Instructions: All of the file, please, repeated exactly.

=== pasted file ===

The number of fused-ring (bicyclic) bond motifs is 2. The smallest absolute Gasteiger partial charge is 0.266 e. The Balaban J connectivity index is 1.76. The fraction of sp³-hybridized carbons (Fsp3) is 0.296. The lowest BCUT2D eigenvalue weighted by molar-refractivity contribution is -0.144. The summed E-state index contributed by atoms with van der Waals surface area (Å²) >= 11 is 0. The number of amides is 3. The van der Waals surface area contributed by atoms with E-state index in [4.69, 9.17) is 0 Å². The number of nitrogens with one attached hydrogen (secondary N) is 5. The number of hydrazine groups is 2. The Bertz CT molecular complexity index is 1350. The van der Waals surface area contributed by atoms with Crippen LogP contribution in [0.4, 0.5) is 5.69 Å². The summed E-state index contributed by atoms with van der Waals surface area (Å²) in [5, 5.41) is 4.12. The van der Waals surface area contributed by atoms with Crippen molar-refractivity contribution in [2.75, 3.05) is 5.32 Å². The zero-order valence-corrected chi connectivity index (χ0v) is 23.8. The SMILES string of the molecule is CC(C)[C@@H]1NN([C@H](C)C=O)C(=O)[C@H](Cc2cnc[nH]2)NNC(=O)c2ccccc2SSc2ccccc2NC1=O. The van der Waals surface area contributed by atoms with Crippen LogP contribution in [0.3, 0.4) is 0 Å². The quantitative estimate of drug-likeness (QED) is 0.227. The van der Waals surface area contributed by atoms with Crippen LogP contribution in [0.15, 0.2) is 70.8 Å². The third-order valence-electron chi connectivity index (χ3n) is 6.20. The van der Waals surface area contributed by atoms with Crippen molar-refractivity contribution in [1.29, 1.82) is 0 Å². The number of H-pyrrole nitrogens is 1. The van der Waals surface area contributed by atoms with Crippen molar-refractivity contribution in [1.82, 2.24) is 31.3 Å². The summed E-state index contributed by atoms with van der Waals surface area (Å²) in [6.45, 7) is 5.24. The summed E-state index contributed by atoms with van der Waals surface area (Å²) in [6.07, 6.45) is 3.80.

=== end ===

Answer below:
The number of fused-ring (bicyclic) bond motifs is 2. The smallest absolute Gasteiger partial charge is 0.266 e. The Balaban J connectivity index is 1.76. The fraction of sp³-hybridized carbons (Fsp3) is 0.296. The lowest BCUT2D eigenvalue weighted by molar-refractivity contribution is -0.144. The summed E-state index contributed by atoms with van der Waals surface area (Å²) >= 11 is 0. The number of amides is 3. The van der Waals surface area contributed by atoms with E-state index in [4.69, 9.17) is 0 Å². The number of nitrogens with one attached hydrogen (secondary N) is 5. The number of hydrazine groups is 2. The Bertz CT molecular complexity index is 1350. The van der Waals surface area contributed by atoms with Crippen LogP contribution in [0.4, 0.5) is 5.69 Å². The summed E-state index contributed by atoms with van der Waals surface area (Å²) in [5, 5.41) is 4.12. The van der Waals surface area contributed by atoms with Crippen molar-refractivity contribution in [2.75, 3.05) is 5.32 Å². The zero-order valence-corrected chi connectivity index (χ0v) is 23.8. The SMILES string of the molecule is CC(C)[C@@H]1NN([C@H](C)C=O)C(=O)[C@H](Cc2cnc[nH]2)NNC(=O)c2ccccc2SSc2ccccc2NC1=O. The van der Waals surface area contributed by atoms with Crippen LogP contribution in [0.3, 0.4) is 0 Å². The quantitative estimate of drug-likeness (QED) is 0.227. The van der Waals surface area contributed by atoms with Crippen LogP contribution in [0.15, 0.2) is 70.8 Å². The third-order valence-electron chi connectivity index (χ3n) is 6.20. The van der Waals surface area contributed by atoms with Crippen molar-refractivity contribution in [1.29, 1.82) is 0 Å². The number of H-pyrrole nitrogens is 1. The van der Waals surface area contributed by atoms with Crippen molar-refractivity contribution in [1.82, 2.24) is 31.3 Å². The summed E-state index contributed by atoms with van der Waals surface area (Å²) in [6.45, 7) is 5.24. The summed E-state index contributed by atoms with van der Waals surface area (Å²) in [6.07, 6.45) is 3.80.